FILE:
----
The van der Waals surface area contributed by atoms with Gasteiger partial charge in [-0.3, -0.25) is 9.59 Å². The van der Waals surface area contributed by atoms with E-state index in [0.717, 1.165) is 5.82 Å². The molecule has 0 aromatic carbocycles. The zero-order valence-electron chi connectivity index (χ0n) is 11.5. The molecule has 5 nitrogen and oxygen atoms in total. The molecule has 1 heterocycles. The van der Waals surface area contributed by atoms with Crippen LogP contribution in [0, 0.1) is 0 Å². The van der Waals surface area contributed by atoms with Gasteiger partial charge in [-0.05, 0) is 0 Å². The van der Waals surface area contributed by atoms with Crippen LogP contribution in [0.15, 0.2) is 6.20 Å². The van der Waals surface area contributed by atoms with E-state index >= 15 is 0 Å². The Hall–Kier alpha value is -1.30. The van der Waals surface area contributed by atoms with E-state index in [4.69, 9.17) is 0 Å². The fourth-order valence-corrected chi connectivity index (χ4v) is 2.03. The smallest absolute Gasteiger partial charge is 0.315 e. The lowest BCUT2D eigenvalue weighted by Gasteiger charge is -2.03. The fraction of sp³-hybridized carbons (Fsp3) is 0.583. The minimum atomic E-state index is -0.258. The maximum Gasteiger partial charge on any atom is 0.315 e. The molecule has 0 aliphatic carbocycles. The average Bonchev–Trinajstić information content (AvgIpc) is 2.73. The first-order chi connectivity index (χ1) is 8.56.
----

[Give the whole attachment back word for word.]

The van der Waals surface area contributed by atoms with Gasteiger partial charge in [-0.3, -0.25) is 9.59 Å². The van der Waals surface area contributed by atoms with E-state index in [0.717, 1.165) is 5.82 Å². The molecule has 0 aromatic carbocycles. The zero-order valence-electron chi connectivity index (χ0n) is 11.5. The molecule has 5 nitrogen and oxygen atoms in total. The molecule has 1 heterocycles. The van der Waals surface area contributed by atoms with Crippen LogP contribution in [0, 0.1) is 0 Å². The van der Waals surface area contributed by atoms with Gasteiger partial charge in [-0.05, 0) is 0 Å². The van der Waals surface area contributed by atoms with Crippen LogP contribution in [0.15, 0.2) is 6.20 Å². The van der Waals surface area contributed by atoms with E-state index >= 15 is 0 Å². The Hall–Kier alpha value is -1.30. The van der Waals surface area contributed by atoms with E-state index in [4.69, 9.17) is 0 Å². The fourth-order valence-corrected chi connectivity index (χ4v) is 2.03. The smallest absolute Gasteiger partial charge is 0.315 e. The lowest BCUT2D eigenvalue weighted by Gasteiger charge is -2.03. The fraction of sp³-hybridized carbons (Fsp3) is 0.583. The minimum atomic E-state index is -0.258. The maximum Gasteiger partial charge on any atom is 0.315 e. The molecule has 0 aliphatic carbocycles. The average Bonchev–Trinajstić information content (AvgIpc) is 2.73. The first-order chi connectivity index (χ1) is 8.56.